Default: ``'utf-8'``

Default charset to use for all ``HttpResponse`` objects, if a MIME type isn't
manually specified. Used with ``DEFAULT_CONTENT_TYPE`` to construct the
``Content-Type`` header.

DEFAULT_CONTENT_TYPE
--------------------

Default: ``'text/html'``

Default content type to use for all ``HttpResponse`` objects, if a MIME type
isn't manually specified. Used with ``DEFAULT_CHARSET`` to construct the
``Content-Type`` header.

DEFAULT_FROM_EMAIL
------------------

Default: ``'webmaster@localhost'``

Default e-mail address to use for various automated correspondence from the
site manager(s).

DISALLOWED_USER_AGENTS
----------------------

Default: ``()`` (Empty tuple)

List of compiled regular expression objects representing User-Agent strings
that are not allowed to visit any page, systemwide. Use this for bad
robots/crawlers.  This is only used if ``CommonMiddleware`` is installed (see
the `middleware docs`_).

EMAIL_HOST
----------

Default: ``'localhost'``

The host to use for sending e-mail.

See also ``EMAIL_PORT``.

EMAIL_HOST_PASSWORD
-------------------

Default: ``''`` (Empty string)

**New in Django development version.**

Username to use for the SMTP server defined in ``EMAIL_HOST``. If empty,
Django won't attempt authentication.

See also ``EMAIL_HOST_USER``.

EMAIL_HOST_USER
---------------

Default: ``''`` (Empty string)

**New in Django development version.**

Username to use for the SMTP server defined in ``EMAIL_HOST``. If empty,
Django won't attempt authentication.

See also ``EMAIL_HOST_PASSWORD``.

EMAIL_PORT
----------

Default: ``25``

**New in Django development version.**

Port to use for the SMTP server defined in ``EMAIL_HOST``.

EMAIL_SUBJECT_PREFIX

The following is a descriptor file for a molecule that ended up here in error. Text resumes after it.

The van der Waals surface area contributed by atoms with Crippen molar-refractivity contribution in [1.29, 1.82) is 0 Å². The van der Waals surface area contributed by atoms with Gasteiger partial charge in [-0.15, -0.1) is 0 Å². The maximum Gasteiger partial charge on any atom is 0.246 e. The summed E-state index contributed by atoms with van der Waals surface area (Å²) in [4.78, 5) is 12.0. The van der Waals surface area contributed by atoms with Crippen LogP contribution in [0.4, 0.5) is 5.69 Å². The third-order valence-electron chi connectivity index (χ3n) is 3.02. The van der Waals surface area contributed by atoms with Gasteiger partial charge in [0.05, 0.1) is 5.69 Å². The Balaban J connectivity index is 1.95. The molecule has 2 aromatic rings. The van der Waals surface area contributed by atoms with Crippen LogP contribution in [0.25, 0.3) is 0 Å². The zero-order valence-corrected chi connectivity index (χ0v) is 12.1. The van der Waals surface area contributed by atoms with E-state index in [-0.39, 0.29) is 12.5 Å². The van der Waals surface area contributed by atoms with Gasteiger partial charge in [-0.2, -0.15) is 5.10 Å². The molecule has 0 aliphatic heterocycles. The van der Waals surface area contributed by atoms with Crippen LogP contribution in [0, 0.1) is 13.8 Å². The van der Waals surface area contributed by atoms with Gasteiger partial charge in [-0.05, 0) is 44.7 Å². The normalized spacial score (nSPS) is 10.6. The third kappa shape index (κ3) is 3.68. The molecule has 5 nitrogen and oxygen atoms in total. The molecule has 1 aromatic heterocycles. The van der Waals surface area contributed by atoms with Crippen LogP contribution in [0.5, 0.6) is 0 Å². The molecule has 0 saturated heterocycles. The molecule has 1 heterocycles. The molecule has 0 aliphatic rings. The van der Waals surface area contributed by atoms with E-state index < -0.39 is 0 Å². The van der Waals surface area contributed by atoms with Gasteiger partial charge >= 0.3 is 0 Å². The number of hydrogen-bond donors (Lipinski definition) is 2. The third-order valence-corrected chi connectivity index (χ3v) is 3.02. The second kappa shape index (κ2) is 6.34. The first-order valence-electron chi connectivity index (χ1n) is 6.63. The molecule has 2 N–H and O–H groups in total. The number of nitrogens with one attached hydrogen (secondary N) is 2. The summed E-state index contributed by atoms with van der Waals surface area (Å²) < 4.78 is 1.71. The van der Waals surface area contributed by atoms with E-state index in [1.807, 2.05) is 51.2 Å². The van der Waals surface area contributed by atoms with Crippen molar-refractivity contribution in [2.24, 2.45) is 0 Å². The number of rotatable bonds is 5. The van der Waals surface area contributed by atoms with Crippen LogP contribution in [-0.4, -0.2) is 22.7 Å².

--------------------

Default: ``'[Django] '``

Subject-line prefix for e-mail messages sent with ``django.core.mail.mail_admins``
or ``django.core.mail.mail_managers``. You'll probably want to include the
trailing space.

ENABLE_PSYCO
------------

Default: ``False``

**New in Django development version.**

Whether to enable Psyco, which optimizes Python code. Requires Psyco_.

.. _Psyco: http://psyco.sourceforge.net/

IGNORABLE_404_ENDS
------------------

Default: ``('mail.pl', 'mailform.pl', 'mail.cgi', 'mailform.cgi', 'favicon.ico', '.php')``

See also ``IGNORABLE_404_STARTS``.

IGNORABLE_404_STARTS
--------------------

Default: ``('/cgi-bin/', '/_vti_bin', '/_vti_inf')``

A tuple of strings that specify beginnings of URLs that should be ignored by
the 404 e-mailer. See ``SEND_BROKEN_LINK_EMAILS`` and ``IGNORABLE_404_ENDS``.

INSTALLED_APPS
--------------

Default: ``()`` (Empty tuple)

A tuple of strings designating all applications that are enabled in this Django
installation. Each string should be a full Python path to a Python package that
contains a Django application, as created by `django-admin.py startapp`_.

.. _django-admin.py startapp: http://www.djangoproject.com/documentation/django_admin/#startapp-appname

INTERNAL_IPS
------------

Default: ``()`` (Empty tuple)

A tuple of IP addresses, as strings, that:

    * See debug comments, when ``DEBUG`` is ``True``
    * Receive X headers if the ``XViewMiddleware`` is installed (see the
      `middleware docs`_)

JING_PATH
---------

Default: ``'/usr/bin/jing'``

Path to the "Jing" executable. Jing is a RELAX NG validator, and Django uses it
to validate each ``XMLField`` in your models.
See http://www.thaiopensource.com/relaxng/jing.html .

LANGUAGE_CODE
-------------

Default: ``'en-us'``

A string representing the language code for this installation. This should be
in standard language format. For example, U.S. English is ``"en-us"``. See the
`internationalization docs`_.

.. _internationalization docs: http://www.djangoproject.com/documentation/i18n/

LANGUAGES
---------

Default: A tuple of all available languages. Currently, this is::

    LANGUAGES = (
        ('bn', _('Bengali')),
        ('cs', _('Czech')),
        ('cy', _('Welsh')),
        ('da', _('Danish')),
        ('de', _('German')),
        ('en', _('English')),
        ('es', _('Spanish')),
        ('fr', _('French')),